An ongoing dispute over territorial rights in the South China Sea between China and Vietnam may have cooled, following a Wednesday Beijing meeting between both countries, according to reports in Chinese state-run media. Read More
The following is a first person account of the events over the Gulf of Tonkin on Aug. 4, 1964. Another view of the Gulf of Tonkin incident can be found in the August, 2010 issue of Proceedings.
At approximately 0355 on the morning of Aug. 4, 1964 in the South China Sea, the aircraft carrier USS Constellation (CVA-64), was steaming toward the Gulf of Tonkin at as high a speed as she could without losing her accompanying destroyers. Despite an attack by North Vietnamese PT boats two days earlier, the U.S. government had decided to send the destroyers USS Maddox (DD-731) and Turner Joy (DD-951), on a route similar to the one where that attack had occurred.
The carrier USS Ticonderoga was already operating in the area and Constellation, though still about 200 miles away, was rapidly moving into position to provide support. Read More
Following a tumultuous week in which the United States openly accused People’s Liberation Army members of participating in an industrial espionage effort, and historic joint naval drills held between China and Russia were held, the ruckus over the South China Sea isn’t winding down. Read More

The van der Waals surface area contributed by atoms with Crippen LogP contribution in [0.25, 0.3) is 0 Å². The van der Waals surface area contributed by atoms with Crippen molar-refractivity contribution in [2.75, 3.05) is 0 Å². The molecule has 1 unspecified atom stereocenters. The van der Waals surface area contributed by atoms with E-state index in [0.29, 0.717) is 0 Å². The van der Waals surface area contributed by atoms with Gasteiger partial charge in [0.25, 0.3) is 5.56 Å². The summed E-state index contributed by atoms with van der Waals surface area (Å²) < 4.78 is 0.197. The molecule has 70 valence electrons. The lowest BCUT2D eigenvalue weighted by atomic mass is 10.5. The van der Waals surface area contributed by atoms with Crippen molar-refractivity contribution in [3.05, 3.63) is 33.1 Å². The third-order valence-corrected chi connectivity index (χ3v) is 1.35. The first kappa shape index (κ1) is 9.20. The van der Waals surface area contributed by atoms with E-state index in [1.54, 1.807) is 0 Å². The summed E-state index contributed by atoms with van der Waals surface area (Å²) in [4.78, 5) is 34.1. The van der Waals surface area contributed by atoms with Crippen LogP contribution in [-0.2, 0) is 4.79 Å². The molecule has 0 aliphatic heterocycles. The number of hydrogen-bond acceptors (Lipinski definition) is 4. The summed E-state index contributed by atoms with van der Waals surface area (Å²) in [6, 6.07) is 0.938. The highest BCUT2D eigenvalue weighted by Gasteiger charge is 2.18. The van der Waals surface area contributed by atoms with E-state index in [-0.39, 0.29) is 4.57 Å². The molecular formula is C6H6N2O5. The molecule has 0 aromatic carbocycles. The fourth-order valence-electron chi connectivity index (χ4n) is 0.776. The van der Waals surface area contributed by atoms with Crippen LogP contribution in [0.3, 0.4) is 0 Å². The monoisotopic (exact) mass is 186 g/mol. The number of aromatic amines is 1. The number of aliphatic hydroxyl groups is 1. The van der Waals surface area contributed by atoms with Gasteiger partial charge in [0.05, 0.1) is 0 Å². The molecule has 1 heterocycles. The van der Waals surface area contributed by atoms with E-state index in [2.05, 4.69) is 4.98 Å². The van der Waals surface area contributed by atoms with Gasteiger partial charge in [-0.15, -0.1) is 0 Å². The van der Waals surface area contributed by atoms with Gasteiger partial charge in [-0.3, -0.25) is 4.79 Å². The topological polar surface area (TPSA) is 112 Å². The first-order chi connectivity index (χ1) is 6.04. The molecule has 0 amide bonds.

The sea service’s expanding presence in the Asia-Pacific is already starting to pay dividends in tamping down tensions between China and U.S allies in the region, the Navy’s top officer said Monday. Read More
Chinese officials are claiming the U.S. is stoking international discord over a disputed drilling operation in an area of the South China Sea in territory claimed by both China and Vietnam, according to a Tuesday statement from the Chinese Foreign Ministry. Read More
Vietnamese officials accused Chinese ships of ramming patrol boats on May 3, near the $1 billion Chinese oil rig operating in waters both Beijing and Hanoi claim as their exclusive territory. Read More
The following is from the March, 14 2014 Congressional Research Service report, Maritime Territorial and Exclusive Economic Zone (EEZ) Disputes Involving China: Issues for Congress
China’s actions for asserting and defending its maritime territorial and exclusive economic zone (EEZ) claims in the East China (ECS) and South China Sea (SCS), particularly since late 2013, have heightened concerns among observers that ongoing disputes over these waters and some of the islands within them could lead to a crisis or conflict between China and a neighboring country such as Japan, the Philippines, or Vietnam, and that the United States could be drawn into such a crisis or conflict as a result of obligations the United States has under bilateral security treaties with Japan and the Philippines. Read More
Leaders from Japan and Vietnam have signed an agreement to expand maritime security relations between the two countries against a backdrop of an expansionist China. Read More